AP Cannot Be the Only Definition of “Challenging”

What is wrong with everybody? I can’t believe that there has not been a response of pure shock to The Washington Post index that names “America’s most challenging high schools.” I keep re-reading the explanation of the index, because I am sure that I have missed something. The index cannot—and should not—be anyone’s definition of challenging.

AP Cannot Be the Only Definition of Challenging by Regina H Paul

This is the explanation given by index creator Jay Mathews in The Washington Post:

We take the total number of Advanced Placement, International Baccalaureate and Advanced International Certificate of Education tests given at a school each year and divide by the number of seniors who graduated in May or June. I call this formula the Challenge Index. With a few exceptions, public schools that achieved a ratio of at least 1.00, meaning they had as many tests in 2013 as they had graduates, were put on the national list at washingtonpost.com/highschoolchallenge…. I think 1.00 is a modest standard. A school can reach that level if only half of its students take one AP, IB or AICE test in their junior year and one in their senior year.

In her Education Week College Bound blog (which I always enjoy reading), Caralee Adams covered the publication of this year’s list and reported that only 11 percent of public high schools made the list of America’s most challenging high schools. She went on to note this partial explanation for the low figure (April 20, 2015):

One reason, according to education columnist Jay Mathews who created the index, is that many schools limit access to advanced courses by requiring that students be recommended by a teacher or earn a certain grade point average to sign up.

Hey, I am all for eliminating barriers to advanced courses and to any other courses that might hold students back or push them to the side unfairly or unnecessarily. I know that happens. But I am even more about eliminating this index.

Since when is “challenging” defined solely by taking tests published by a few commercial organizations, even if they test courses that are well put together and rigorous? I can tell you about plenty of excellent high school courses that are challenging and that have nothing to do with AP, IB, or AICE. So can most high school teachers. And, this may be naïve, but I would like to believe that U.S. high schools can offer a challenging curriculum for all students, not just for those in special advanced courses. In fact, I believe that the existence of special advanced courses is sometimes used unwittingly by schools to excuse a lackluster curriculum for the rest of the students—that is, focus on the prestigious advanced courses and let the others fall where they may.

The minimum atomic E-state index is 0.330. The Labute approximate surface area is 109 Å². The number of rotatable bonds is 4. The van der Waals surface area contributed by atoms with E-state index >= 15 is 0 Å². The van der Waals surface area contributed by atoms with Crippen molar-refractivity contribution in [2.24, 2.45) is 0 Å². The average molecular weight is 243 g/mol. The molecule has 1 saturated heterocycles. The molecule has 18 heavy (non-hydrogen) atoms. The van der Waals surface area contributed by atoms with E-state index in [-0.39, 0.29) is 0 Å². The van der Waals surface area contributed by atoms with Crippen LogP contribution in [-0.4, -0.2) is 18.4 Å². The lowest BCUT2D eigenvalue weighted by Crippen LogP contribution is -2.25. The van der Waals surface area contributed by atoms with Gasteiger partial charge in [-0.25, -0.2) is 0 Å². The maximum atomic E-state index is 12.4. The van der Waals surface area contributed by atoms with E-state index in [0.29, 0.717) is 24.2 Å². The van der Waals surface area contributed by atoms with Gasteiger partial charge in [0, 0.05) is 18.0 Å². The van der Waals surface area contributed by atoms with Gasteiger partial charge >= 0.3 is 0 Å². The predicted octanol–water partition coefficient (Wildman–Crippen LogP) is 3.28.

When I developed curricula for high schools in school districts around the country, I used to say to teachers, “Let’s write the best high school curriculum we can imagine—so good that we will not need AP courses. Our own courses in every grade need to be just as well thought out as AP courses. All of our students deserve a curriculum like that.”

So we would get together all of the resources we could find and do the research and hard thinking and debating that makes for great curricula. When we wrote the English and math curricula for the Early College high school I co-founded in New York City, our principal, Chris Aguirre, had the idea of bringing college professors into our curriculum planning summer sessions—to ensure that the curricula we wrote for our students would lead perfectly into college courses, like the ones our third-year students took on our college partner’s campus.

At our Early College high school, we were able to put into practice what our principal and I firmly believed: If students are smart enough and/or motivated enough, send them to college early so that they can take actual college courses for actual college credit. Make the high school curriculum good enough for all students so that it can be a strong foundation for college work—on the college campus, not in the high school. We sent students to college for two or three courses in their third year with us (usually introductory engineering and architecture courses), and we sent them to take college courses full time in their fourth year with us when they had already finished their high school requirements. How is that not a challenging high school? And yet, according to the Challenge Index, we would have gotten no credit for sending students to take college courses two years early. That kind of extraordinary story is true for Early College high schools all across the country.

While I am not particularly familiar with IB and AICE tests, I have seen AP courses and exams for decades (literally, since I took an AP English exam in high school in 1970). As I have worked in school districts across the country over many years, I have seen AP grow and grow. It has almost become synonymous with “rigorous curricula.” The College Board has done a great marketing job—to high schools and middle schools and school districts and school boards and parents and students. Oh, and to colleges, too, as admissions staff judge the high school records of freshman applicants.

I can continue to live in a world where AP courses exist. Even where high school students believe they can’t get into a top college without having taken them. Even where colleges look perhaps over-fondly on applicants that took them.

But I can’t live in a world where they are the sole definition (along with IB and AICE) of “challenging.” That makes no sense. Or did I miss something?